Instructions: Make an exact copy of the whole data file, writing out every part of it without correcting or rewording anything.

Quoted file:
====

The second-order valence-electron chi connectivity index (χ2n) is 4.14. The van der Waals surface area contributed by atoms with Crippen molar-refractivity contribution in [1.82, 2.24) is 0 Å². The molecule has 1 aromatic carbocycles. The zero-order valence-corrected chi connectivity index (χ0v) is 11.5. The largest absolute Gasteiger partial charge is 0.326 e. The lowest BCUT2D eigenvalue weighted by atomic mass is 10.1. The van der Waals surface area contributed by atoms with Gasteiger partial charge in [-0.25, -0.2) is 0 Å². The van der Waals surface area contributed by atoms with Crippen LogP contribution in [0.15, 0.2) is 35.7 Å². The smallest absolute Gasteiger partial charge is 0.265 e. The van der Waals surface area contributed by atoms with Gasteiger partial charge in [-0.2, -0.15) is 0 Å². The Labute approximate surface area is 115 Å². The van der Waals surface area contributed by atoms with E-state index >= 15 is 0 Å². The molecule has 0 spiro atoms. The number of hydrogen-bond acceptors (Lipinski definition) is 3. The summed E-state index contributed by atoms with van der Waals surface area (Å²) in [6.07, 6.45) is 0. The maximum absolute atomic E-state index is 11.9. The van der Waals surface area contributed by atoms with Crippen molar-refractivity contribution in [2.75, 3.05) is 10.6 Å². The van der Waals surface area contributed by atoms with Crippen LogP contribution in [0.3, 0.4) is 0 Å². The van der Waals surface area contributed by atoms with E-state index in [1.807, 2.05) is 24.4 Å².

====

The second-order valence-electron chi connectivity index (χ2n) is 4.14. The van der Waals surface area contributed by atoms with Crippen molar-refractivity contribution in [1.82, 2.24) is 0 Å². The molecule has 1 aromatic carbocycles. The zero-order valence-corrected chi connectivity index (χ0v) is 11.5. The largest absolute Gasteiger partial charge is 0.326 e. The lowest BCUT2D eigenvalue weighted by atomic mass is 10.1. The van der Waals surface area contributed by atoms with Gasteiger partial charge in [-0.25, -0.2) is 0 Å². The van der Waals surface area contributed by atoms with Crippen LogP contribution in [0.15, 0.2) is 35.7 Å². The smallest absolute Gasteiger partial charge is 0.265 e. The van der Waals surface area contributed by atoms with Gasteiger partial charge in [-0.2, -0.15) is 0 Å². The Labute approximate surface area is 115 Å². The van der Waals surface area contributed by atoms with E-state index >= 15 is 0 Å². The molecule has 0 spiro atoms. The number of hydrogen-bond acceptors (Lipinski definition) is 3. The summed E-state index contributed by atoms with van der Waals surface area (Å²) in [6.07, 6.45) is 0. The maximum absolute atomic E-state index is 11.9. The van der Waals surface area contributed by atoms with Crippen molar-refractivity contribution in [2.75, 3.05) is 10.6 Å². The van der Waals surface area contributed by atoms with Crippen LogP contribution in [0.3, 0.4) is 0 Å². The van der Waals surface area contributed by atoms with E-state index in [1.807, 2.05) is 24.4 Å².